Roglic ends game of bluff with sum­mit con­quest

➤ Slove­nian shows no sign of in­jury to dom­i­nate stage four ➤ Yates four sec­onds be­hind in GC but Ineos strug­gles con­tinue

The Daily Telegraph - Business - - Sport - Tour de France By Tom Cary CY­CLING CORRESPOND­ENT

At least now we can drop the pre­tence. Pri­moz Roglic, Jumbo-Visma’s for­mer ski jumper and the big pre-race favourite, is clearly still fly­ing. The ques­tion is: can any­one stop him?

Roglic ar­rived at this Tour de France claim­ing he was still nurs­ing an in­jury from the crash that forced him to aban­don the Cri­terium du Dauphine two weeks ago. There were ru­mours even then that the in­jury was a smoke­screen and that he sim­ply wanted to ease a bit of pres­sure fol­low­ing Jumbo-Visma’s dom­i­nant form at the Tour de l’Ain and the Dauphine, where they showed up Team Ineos.

As re­cently as last week, Roglic’s part­ner, Lora Klinc, told Slove­nian me­dia that he was “not con­firmed” even to start the Tour.

As the 30-year-old ex­ploded out of his sad­dle at the top of the Orcieres-Merlette climb, in the Tour’s first sum­mit fin­ish yes­ter­day, beat­ing fel­low Slove­nian Tadej Po­gacar (UAE Team Emi­rates) and Guil­laume Martin (Cofidis) to the line, an audi­ble gasp went up in the makeshift press room in an ice rink in the small Alpine ski vil­lage. “C’etait du bluff! C’etait du bluff!” screamed Lau­rent Jal­abert on the tele­vi­sion mon­i­tors, re­fer­ring to Roglic’s mirac­u­lous turn­around.

Whether the in­jury was a bluff or not, Roglic cer­tainly seems in good nick now. This was a se­ri­ous state­ment. Jumbo-Visma did not need to show their hand this early in the race. But show it they did.

Jumbo looked im­mense. They had al­lowed De­ce­un­inck-Quick-Step – who have Ju­lian Alaphilipp­e in the yel­low jersey – to do all the work chas­ing the day’s break­away. But af­ter the last rem­nants of it were swept up with six kilo­me­tres re­main­ing, they be­gan to drive the pace. Pierre Rol­land (B&B Ho­tels-Vi­tal Con­cept) launched an ill-fated at­tack with 4½km re­main­ing of the fi­nal climb. Jumbo ig­nored it and just car­ried on rid­ing.

The ques­tion head­ing into the stage had been whether Alaphilipp­e would be able to hold off Bri­tain’s Adam Yates (Mitchel­ton-Scott), four sec­onds be­hind him in the GC, in the bat­tle for yel­low.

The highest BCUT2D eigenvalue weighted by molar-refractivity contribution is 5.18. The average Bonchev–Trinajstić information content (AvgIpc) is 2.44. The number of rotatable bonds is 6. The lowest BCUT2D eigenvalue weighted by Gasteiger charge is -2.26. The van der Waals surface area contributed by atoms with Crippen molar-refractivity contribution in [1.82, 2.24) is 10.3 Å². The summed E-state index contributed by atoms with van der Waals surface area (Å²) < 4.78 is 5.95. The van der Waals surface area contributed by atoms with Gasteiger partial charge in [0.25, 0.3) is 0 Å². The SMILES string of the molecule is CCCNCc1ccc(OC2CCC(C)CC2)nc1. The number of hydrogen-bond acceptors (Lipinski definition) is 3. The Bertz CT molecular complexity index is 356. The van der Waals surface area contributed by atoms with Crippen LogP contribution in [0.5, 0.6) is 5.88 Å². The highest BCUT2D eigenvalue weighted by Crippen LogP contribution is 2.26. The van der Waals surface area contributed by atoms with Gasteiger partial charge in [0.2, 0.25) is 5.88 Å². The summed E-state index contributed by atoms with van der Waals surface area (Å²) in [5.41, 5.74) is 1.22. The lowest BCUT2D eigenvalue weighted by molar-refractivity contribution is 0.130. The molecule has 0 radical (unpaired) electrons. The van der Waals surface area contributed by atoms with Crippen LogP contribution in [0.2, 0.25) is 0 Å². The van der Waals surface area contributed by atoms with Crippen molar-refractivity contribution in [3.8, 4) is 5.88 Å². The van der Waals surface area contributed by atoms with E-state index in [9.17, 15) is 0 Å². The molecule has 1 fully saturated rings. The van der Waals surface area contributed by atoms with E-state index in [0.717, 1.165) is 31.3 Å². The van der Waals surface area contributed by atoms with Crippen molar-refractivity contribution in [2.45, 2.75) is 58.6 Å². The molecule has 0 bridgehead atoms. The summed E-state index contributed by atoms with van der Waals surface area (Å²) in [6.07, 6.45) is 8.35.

As it turned out, it was all ei­ther of them could do to hang on to the Jumbo train. Wout van Aert, in par­tic­u­lar, put in a blis­ter­ing turn on the front, then the Amer­i­can Sepp Kuss. Tom Du­moulin lurked dan­ger­ously. Some ob­servers reckon he is in even bet­ter form than Roglic.

With 500m to go, Martin went on the at­tack, which sparked oth­ers into life. But it was Roglic who clearly had most left in the tank, leav­ing Ineos’s de­fend­ing cham­pion, Egan Ber­nal, in his wake. The Colom­bian came home sev­enth on a trou­bling day for the Bri­tish team.

Pavel Si­vakov, who fell mul­ti­ple times in the crash­fest in Nice on the open­ing stage, is strug­gling. Last in the race, the Rus­sian is just get­ting through each day, pre­sum­ably in the hope he will be able to help in the fi­nal week. His loss is keenly felt. Si­vakov was prob­a­bly Ineos’s form rider com­ing into the race. Richard Cara­paz, mean­while, who is the team’s des­ig­nated “Plan B”, gave up 28 sec­onds yes­ter­day on a rel­a­tively short climb.

Ber­nal, at least, seemed un­con­cerned. “It’s not good when an­other GC rider gets some sec­onds, but we need to be pa­tient and know that our best sce­nario is to ar­rive in the third week with­out los­ing too much time and then try­ing to re­cover time on the long climbs,” he rea­soned.

Yates will hope to do some­thing a bit sooner than that. Still just four sec­onds off the lead, he should have an­other chance to go for yel­low to­mor­row when stage six con­cludes with an­other sum­mit fin­ish on Mont Aigoual. “I live to fight an­other day,” he said. “It would have been nice to at­tack. But the pace was pretty fast at the end there.”

‘I live to fight an­other day. The pace was pretty fast at the end there’

No con­test: Jumbo-Visma’s Pri­moz Roglic cel­e­brates as he crosses the fin­ish line to win the fourth stage

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